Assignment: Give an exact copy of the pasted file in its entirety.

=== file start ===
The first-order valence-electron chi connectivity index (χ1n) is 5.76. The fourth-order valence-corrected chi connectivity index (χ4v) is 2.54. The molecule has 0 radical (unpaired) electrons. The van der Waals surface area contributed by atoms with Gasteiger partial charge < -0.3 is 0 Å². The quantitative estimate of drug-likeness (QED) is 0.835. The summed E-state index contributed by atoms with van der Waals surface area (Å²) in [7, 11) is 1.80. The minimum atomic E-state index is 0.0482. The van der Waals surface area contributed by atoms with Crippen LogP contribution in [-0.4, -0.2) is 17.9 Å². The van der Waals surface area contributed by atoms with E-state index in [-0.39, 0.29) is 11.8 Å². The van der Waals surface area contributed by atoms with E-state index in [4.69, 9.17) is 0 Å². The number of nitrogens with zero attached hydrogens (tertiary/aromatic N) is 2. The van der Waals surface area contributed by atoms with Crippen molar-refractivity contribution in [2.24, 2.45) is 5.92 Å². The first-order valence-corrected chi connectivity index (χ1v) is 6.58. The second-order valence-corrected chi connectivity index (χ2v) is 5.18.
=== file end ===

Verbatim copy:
The first-order valence-electron chi connectivity index (χ1n) is 5.76. The fourth-order valence-corrected chi connectivity index (χ4v) is 2.54. The molecule has 0 radical (unpaired) electrons. The van der Waals surface area contributed by atoms with Gasteiger partial charge < -0.3 is 0 Å². The quantitative estimate of drug-likeness (QED) is 0.835. The summed E-state index contributed by atoms with van der Waals surface area (Å²) in [7, 11) is 1.80. The minimum atomic E-state index is 0.0482. The van der Waals surface area contributed by atoms with Crippen LogP contribution in [-0.4, -0.2) is 17.9 Å². The van der Waals surface area contributed by atoms with E-state index in [-0.39, 0.29) is 11.8 Å². The van der Waals surface area contributed by atoms with E-state index in [4.69, 9.17) is 0 Å². The number of nitrogens with zero attached hydrogens (tertiary/aromatic N) is 2. The van der Waals surface area contributed by atoms with Crippen molar-refractivity contribution in [2.24, 2.45) is 5.92 Å². The first-order valence-corrected chi connectivity index (χ1v) is 6.58. The second-order valence-corrected chi connectivity index (χ2v) is 5.18.